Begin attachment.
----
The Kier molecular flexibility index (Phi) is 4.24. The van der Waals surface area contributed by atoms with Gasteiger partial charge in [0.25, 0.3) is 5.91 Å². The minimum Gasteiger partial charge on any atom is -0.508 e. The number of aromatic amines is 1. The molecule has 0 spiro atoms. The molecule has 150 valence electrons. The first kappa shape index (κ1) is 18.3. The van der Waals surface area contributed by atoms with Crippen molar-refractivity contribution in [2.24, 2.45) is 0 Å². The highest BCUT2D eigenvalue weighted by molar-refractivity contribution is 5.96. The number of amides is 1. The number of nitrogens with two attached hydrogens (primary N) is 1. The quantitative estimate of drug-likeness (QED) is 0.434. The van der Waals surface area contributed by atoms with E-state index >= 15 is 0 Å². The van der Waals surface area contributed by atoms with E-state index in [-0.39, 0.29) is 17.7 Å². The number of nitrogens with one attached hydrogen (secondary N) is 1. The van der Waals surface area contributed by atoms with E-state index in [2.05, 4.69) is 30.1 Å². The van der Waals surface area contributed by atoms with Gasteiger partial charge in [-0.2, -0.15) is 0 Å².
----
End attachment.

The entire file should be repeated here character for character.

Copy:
The Kier molecular flexibility index (Phi) is 4.24. The van der Waals surface area contributed by atoms with Gasteiger partial charge in [0.25, 0.3) is 5.91 Å². The minimum Gasteiger partial charge on any atom is -0.508 e. The number of aromatic amines is 1. The molecule has 0 spiro atoms. The molecule has 150 valence electrons. The first kappa shape index (κ1) is 18.3. The van der Waals surface area contributed by atoms with Crippen molar-refractivity contribution in [2.24, 2.45) is 0 Å². The highest BCUT2D eigenvalue weighted by molar-refractivity contribution is 5.96. The number of amides is 1. The number of nitrogens with two attached hydrogens (primary N) is 1. The quantitative estimate of drug-likeness (QED) is 0.434. The van der Waals surface area contributed by atoms with E-state index >= 15 is 0 Å². The van der Waals surface area contributed by atoms with E-state index in [-0.39, 0.29) is 17.7 Å². The number of nitrogens with one attached hydrogen (secondary N) is 1. The van der Waals surface area contributed by atoms with E-state index in [2.05, 4.69) is 30.1 Å². The van der Waals surface area contributed by atoms with Gasteiger partial charge in [-0.2, -0.15) is 0 Å².